- he came joint second at the prestigious Linares (2006) and
- =2nd at Biel Int'l Festival (2006) with Magnus Carlsen behind Alexander Morozevich.
Radjabov's greatest success yet came at the start of 2007, when he shared first place at the category 19 Corus (2007) with Topalov and Levon Aronian.
- he came first at Odessa Chess Tournament
- =3rd with Anand behind Carlsen and Aronian at Corus (2008)
- he scored 8/13 (+4 -1 =8) to share first place in the Elista Grand Prix (2008) with Alexander Grischuk and Dmitry Jakovenko
- he came 3rd at M-Tel 2008 behind Vassily Ivanchuk and Topalov.
In 2009 he scored 7.5/13 to come =2nd at Corus (2009) with Sergei Movsesian and Aronian half point behind Karjakin. At the King's Tournament (2010) he came =2nd with Boris Gelfand behind Carlsen and at the Tata Steel (2012), he came =2nd with 8/13 (+3 -0 =10; TPR 2834) behind Aronian and alongside Carlsen and Fabiano Caruana, the only undefeated player in the A group. In June 2012 he came =2nd (3rd on tiebreak) alongside Fabiano Caruana in the category 22 Tal Memorial (2012) with 5/9 (+2 -1 =6; TPR 2818) behind Magnus Carlsen. Following on from his poor performances at the Candidates and the Grand Prix event at Zug, Radjabov also fared poorly in the category XXI Norway Chess Tournament (2013), scoring 3/9 and losing another 12 rating points. His poor form continued at the Kings Tournament (2013), where his 3.5/8 (-1 =7) placed him 4th out of a field of 5. He returned to top chess at the inaugural Gashimov Memorial (2014), a category XXII 6-player DRR event to commemorate the late Azeri grandmaster, and scored 5/10 placing =3rd behind Carlsen and Caruana, picking up 11 rating points.
<Olympiads and other national team events> Radjabov has represented his native Azerbaijan at the Olympiads since 2002, and won his first medal at the Chess Olympiad (2012) when he won individual bronze on the top board. He played board 2 for Azerbaijan at the Chess Olympiad (2014) held in Tromsø in Norway. A regular participant in the European Team Championships since 2003, he led the Azerbaijani team to victory at the 17th European Team Championship (2009) in Novi Sad and in November 2011 to 2nd place at the European Team Championship (2011) at Porto Carras, Greece. Toward the end of 2013, Radjabov played board 2 for Azerbaijan, which won the gold medal at the European Team Championship (2013). He was also a member of the Azerbaijani team which lost the Azerbaijan vs the World (2009) by 10.5-21.5. He has also played for Azerbaijan in the World Team Championships; at the World Team Championship (2010), he won a silver medal for board 2, Azerbaijan coming fourth, and at the World Chess Team Championship (2011), he scored a bronze medal on the top board, although his team came 7th.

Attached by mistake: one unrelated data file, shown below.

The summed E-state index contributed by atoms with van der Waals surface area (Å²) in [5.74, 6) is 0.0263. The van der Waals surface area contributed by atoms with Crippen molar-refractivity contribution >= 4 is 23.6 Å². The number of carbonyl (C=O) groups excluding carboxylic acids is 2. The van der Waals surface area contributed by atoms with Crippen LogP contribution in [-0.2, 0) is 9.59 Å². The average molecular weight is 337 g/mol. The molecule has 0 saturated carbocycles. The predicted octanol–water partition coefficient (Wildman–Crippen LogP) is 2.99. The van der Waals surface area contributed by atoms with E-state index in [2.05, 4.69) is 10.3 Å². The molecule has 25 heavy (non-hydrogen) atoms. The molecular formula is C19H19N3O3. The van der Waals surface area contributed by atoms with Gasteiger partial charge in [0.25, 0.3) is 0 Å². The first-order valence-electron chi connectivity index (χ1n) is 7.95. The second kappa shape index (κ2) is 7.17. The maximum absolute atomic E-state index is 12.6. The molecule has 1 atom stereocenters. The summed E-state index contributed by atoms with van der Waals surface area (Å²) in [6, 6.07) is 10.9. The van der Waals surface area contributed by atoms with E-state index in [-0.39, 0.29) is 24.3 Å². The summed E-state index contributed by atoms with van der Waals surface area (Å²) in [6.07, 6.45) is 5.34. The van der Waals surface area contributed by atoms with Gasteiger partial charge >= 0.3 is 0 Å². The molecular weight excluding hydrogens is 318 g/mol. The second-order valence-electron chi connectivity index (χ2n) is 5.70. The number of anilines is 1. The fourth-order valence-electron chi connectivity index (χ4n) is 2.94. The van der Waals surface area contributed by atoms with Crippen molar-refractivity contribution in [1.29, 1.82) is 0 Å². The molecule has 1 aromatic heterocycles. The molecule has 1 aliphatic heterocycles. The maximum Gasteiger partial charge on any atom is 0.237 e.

<European Club Cup> A regular participant in the European Club Cup, he has been a member of the winning team at the European Champion's Cup five times, once with the Bosna club from Bosnia in 2002, once with French NAO Chess Club team in 2004, once with the Ural Sverdlovsk region team in 2008, and twice with the SOCAR Baku team, in 2012 and 2014. He has also won team silver medal with the Ladja-Kazan club from Russia in 2006. He won an individual gold medal at the European Club Cup (2011), scoring 4.5/5 and a TPR of 3016 on the top board of SOCAR Baku, leading his team to a silver medal. The following year he helped his team, SOCAR Baku, to the gold medal at the 28th European Club Cup (2012), scoring 4/6 on top board and in 2013 he played second board for SOCAR, this time helping his team to win bronze in the European Club Cup (2013). He struck gold twice at the European Club Cup (2014) when he won team and individual bronze (for 3+ 3+) playing board 5 for his team SOCAR Baku. His total medal tally at the ECC is team: 5 golds 3 silvers 2 bronzes, and individually: 2 golds and 1 silver. (1)
<National Leagues> Radjabov has also competed in club and team championships in Greece, France, Spain and Russia.
A top class rapid player, Radjabov beat Carlsen in the Match of the Hopes (2007) by 3-2. In 2006 he was 1st at Cap D'Agde (2006), defeating Karjakin in the final. He lost the Chess Classic Mainz (2006) to Anand by 5-3 but in January 2008, he won the ACP World Rapid Cup in Odessa. In June 2014, he placed =6th with 10/15 at the FIDE World Rapid Championship (2014), a point behind the winner Carlsen. Also in that month, he was =12th with 12.5/21 in the FIDE World Blitz Championship (2014).
Radjabov's highest ever standard rating was 2793 in November 2012, when he also achieved his highest world ranking so far, ie: #4.
As of 1 November 2014, Radjabov’s FIDE ratings were:
<Standard> 2730, making him Azerbaijan’s #2 player, and world #21;
<Rapid> 2776 (world #12); and
<Blitz> 2715 (world #35).
Radjabov's ICC handle is "Velimirovich" in tribute to the late tactical grandmaster Dragoljub Velimirovic. He is the UNICEF National Goodwill Ambassador for Azerbaijan advocating universal salt iodization in Azerbaijan.
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Wikipedia article: Teimour Radjabov
Last updated 4 Nov 2014